Bad simulator blogger. Eighteen months without an update. The truth is that I’ve kept very busy working towards establishing full functionality. The sim is now operational and flying regularly. Almost everything works, and over the next few weeks I will be bringing you up to speed on everything I’ve done since my last post.
This update today concerns the FMS/CDU (Flight Management System/Control Data Unit) bay just under the main instrument panel (MIP) and forward of the throttle quadrant (TQ). As described in a previous post, the width of this bay is one of the major differences between the cockpit of a classic model 737, which I obtained in 2010, and the the NG model, which I am attempting to simulate.
As I wanted to retain the original equipment manufacturer (OEM = Boeing) rudder pedals, with their linkages and height adjustment mechanisms, I had to figure out a way to taper the FMS/CDU bay so that it remained narrow at the bottom, but was wide enough at the top to fit the two control units, as well as the lower EICAS screen. The difference in width is about 1.75 inches, with the NG model being wider. In the real airplane, the rudder pedals in the NG are more narrow to allow the overall width of the cockpit to remain the same.
My strategy was to retain the OEM frame at the bottom, and use a bay and FMS units built by Flight Deck Solutions (FDS) for the top. The OEM rudder pedals are fairly tall, and the FDS FMS units are fairly deep, having been designed to sit on an angled base when used on a desktop.
After a number of rounds of measurements, I cut off the top of the OEM base and fitted the sides with 1 inch angle aluminum. I then cut off the top of the FDS bay. I retained the interior shelf from the FDS bay and cut it so it would fit inside the OEM base, allowing a place to mount 4 interface cards, a PC power supply (to provide 5 and 12 volt power) and a USB hub. These components provide interfaces to all of the electronics for the MIP, FMS/CDU units, OEM bell/clacker box, lower EICAS screen and associated panel lighting.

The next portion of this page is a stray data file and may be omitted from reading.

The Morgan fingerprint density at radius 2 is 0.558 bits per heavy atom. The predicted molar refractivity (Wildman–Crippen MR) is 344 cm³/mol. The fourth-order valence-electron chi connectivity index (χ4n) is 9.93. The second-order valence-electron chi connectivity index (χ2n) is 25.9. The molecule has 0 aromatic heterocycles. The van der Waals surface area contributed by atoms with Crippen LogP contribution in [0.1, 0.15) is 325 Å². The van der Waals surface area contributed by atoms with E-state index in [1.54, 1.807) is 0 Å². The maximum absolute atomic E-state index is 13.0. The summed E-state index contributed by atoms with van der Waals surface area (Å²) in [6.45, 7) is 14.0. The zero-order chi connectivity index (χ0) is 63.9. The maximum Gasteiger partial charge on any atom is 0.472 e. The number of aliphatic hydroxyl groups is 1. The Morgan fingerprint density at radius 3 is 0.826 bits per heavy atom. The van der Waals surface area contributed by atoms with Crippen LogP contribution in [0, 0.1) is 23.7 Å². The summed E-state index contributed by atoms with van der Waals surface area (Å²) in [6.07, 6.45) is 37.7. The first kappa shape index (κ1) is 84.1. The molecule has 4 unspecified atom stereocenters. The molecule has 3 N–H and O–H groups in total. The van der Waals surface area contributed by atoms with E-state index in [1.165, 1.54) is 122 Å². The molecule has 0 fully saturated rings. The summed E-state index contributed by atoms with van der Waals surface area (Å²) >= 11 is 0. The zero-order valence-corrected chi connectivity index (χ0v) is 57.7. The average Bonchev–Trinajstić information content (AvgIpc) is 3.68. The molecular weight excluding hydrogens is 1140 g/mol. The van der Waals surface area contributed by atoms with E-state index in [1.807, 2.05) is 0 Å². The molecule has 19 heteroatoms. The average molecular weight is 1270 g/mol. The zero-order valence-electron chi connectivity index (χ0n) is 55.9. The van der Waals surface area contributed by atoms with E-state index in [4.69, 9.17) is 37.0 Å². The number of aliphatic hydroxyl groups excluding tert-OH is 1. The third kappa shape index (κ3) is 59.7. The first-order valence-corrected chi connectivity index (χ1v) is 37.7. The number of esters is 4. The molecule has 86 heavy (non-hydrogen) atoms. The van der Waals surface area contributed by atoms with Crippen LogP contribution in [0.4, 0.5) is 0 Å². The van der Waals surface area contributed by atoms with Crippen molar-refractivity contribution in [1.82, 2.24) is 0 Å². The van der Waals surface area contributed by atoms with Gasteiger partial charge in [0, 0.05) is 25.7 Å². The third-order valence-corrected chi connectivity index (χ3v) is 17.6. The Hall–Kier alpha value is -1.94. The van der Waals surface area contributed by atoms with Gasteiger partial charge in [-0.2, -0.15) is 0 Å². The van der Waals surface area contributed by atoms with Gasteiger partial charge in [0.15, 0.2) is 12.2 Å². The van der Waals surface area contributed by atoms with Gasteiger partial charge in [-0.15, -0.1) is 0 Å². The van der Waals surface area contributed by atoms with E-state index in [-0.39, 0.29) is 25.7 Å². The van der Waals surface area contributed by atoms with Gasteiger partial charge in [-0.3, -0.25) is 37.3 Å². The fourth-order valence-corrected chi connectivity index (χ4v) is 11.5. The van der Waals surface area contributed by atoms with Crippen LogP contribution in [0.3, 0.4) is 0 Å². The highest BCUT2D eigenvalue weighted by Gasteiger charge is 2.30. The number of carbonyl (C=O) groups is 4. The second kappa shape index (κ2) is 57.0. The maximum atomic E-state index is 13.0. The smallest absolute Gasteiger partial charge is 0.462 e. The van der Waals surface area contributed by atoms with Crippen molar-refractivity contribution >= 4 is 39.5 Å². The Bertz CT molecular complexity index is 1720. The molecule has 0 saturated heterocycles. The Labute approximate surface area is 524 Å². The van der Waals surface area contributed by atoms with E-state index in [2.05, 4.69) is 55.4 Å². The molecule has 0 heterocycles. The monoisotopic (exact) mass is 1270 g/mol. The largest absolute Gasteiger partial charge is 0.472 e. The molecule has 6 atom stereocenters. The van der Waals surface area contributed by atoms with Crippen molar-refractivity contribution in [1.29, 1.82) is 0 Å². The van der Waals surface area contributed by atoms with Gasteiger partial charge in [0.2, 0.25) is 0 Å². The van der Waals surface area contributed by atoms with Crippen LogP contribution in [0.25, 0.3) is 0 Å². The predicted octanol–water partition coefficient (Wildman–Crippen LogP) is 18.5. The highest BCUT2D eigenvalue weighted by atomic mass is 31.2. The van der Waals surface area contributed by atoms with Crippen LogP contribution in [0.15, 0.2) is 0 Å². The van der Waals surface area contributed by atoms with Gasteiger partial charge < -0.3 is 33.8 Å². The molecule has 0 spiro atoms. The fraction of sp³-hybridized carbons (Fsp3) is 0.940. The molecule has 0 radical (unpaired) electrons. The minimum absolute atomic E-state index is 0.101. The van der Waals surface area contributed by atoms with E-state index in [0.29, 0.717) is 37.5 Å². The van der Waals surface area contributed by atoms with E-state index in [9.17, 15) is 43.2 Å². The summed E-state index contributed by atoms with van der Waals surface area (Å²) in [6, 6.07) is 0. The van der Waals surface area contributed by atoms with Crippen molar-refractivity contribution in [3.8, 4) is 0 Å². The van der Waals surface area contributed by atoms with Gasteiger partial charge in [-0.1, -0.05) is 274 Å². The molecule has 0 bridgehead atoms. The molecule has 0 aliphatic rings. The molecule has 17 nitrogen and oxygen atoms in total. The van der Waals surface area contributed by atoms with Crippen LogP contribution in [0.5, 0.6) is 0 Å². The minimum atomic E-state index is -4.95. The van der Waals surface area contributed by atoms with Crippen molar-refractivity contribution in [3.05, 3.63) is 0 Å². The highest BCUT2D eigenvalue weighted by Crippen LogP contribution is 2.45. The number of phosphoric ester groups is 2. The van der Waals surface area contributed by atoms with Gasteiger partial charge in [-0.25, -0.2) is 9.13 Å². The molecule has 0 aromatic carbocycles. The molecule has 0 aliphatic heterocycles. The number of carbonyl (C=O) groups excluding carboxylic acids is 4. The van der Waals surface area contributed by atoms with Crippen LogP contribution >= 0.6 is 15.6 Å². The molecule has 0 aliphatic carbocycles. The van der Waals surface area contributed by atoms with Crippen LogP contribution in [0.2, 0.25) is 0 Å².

The cut off top of the FDS bay was similarly fitted with 1 inch angle aluminum. As the MIP was also an FDS product, the forward edge of the FMS/CDU bay had pre-drilled holes that allowed the two components to mate up correctly. Lining up the aft edge of the FMS/CDU bay to the forward edge of the TQ required a number of dry fit adjustments prior to actually drilling holes to set the proper angle for the three screens.
After assembly, I used the OEM trim pieces to cover the aft edge of my creation. The top of the trim doesn’t quite match up to the aft edge of the FDS bay. Most visitors to the sim never notice because there are so many things to look at and explore. The rudder pedals at the most aft position (for those pilots who are most vertically challenged) clear the bottom of the cut off FDS bay by less than 1/4 inch, but there is no play in these controls as everything is firmly in place.Eventually I will fabricate some custom trim for the outside of this contraption, but for now I am very pleased with the result.